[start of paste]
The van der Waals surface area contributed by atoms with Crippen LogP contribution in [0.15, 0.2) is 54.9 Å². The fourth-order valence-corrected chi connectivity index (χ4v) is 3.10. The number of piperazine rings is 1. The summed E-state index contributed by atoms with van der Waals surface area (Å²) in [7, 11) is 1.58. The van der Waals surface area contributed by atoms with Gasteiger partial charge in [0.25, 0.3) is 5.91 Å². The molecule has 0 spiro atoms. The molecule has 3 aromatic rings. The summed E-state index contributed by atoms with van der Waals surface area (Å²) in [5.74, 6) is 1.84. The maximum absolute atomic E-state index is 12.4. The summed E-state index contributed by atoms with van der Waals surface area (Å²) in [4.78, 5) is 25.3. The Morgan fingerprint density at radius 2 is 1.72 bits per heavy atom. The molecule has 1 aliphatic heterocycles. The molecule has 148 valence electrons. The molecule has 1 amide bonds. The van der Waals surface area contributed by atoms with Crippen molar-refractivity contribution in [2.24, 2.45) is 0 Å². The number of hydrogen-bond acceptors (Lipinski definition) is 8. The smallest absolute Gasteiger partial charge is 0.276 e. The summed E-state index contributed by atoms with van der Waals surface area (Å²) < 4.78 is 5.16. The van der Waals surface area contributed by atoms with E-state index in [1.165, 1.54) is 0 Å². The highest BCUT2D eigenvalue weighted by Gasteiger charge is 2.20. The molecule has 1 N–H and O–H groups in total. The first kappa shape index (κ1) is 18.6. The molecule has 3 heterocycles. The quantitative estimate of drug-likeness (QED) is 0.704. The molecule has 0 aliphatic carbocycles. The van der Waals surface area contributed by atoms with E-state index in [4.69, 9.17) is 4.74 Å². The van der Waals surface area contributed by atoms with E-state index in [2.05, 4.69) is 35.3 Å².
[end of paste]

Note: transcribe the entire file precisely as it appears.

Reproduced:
The van der Waals surface area contributed by atoms with Crippen LogP contribution in [0.15, 0.2) is 54.9 Å². The fourth-order valence-corrected chi connectivity index (χ4v) is 3.10. The number of piperazine rings is 1. The summed E-state index contributed by atoms with van der Waals surface area (Å²) in [7, 11) is 1.58. The van der Waals surface area contributed by atoms with Gasteiger partial charge in [0.25, 0.3) is 5.91 Å². The molecule has 0 spiro atoms. The molecule has 3 aromatic rings. The summed E-state index contributed by atoms with van der Waals surface area (Å²) in [5.74, 6) is 1.84. The maximum absolute atomic E-state index is 12.4. The summed E-state index contributed by atoms with van der Waals surface area (Å²) in [4.78, 5) is 25.3. The Morgan fingerprint density at radius 2 is 1.72 bits per heavy atom. The molecule has 1 aliphatic heterocycles. The molecule has 148 valence electrons. The molecule has 1 amide bonds. The van der Waals surface area contributed by atoms with Crippen molar-refractivity contribution in [2.24, 2.45) is 0 Å². The number of hydrogen-bond acceptors (Lipinski definition) is 8. The smallest absolute Gasteiger partial charge is 0.276 e. The summed E-state index contributed by atoms with van der Waals surface area (Å²) < 4.78 is 5.16. The van der Waals surface area contributed by atoms with E-state index in [1.165, 1.54) is 0 Å². The highest BCUT2D eigenvalue weighted by Gasteiger charge is 2.20. The molecule has 1 N–H and O–H groups in total. The first kappa shape index (κ1) is 18.6. The molecule has 3 heterocycles. The quantitative estimate of drug-likeness (QED) is 0.704. The molecule has 0 aliphatic carbocycles. The van der Waals surface area contributed by atoms with E-state index in [4.69, 9.17) is 4.74 Å². The van der Waals surface area contributed by atoms with E-state index in [2.05, 4.69) is 35.3 Å².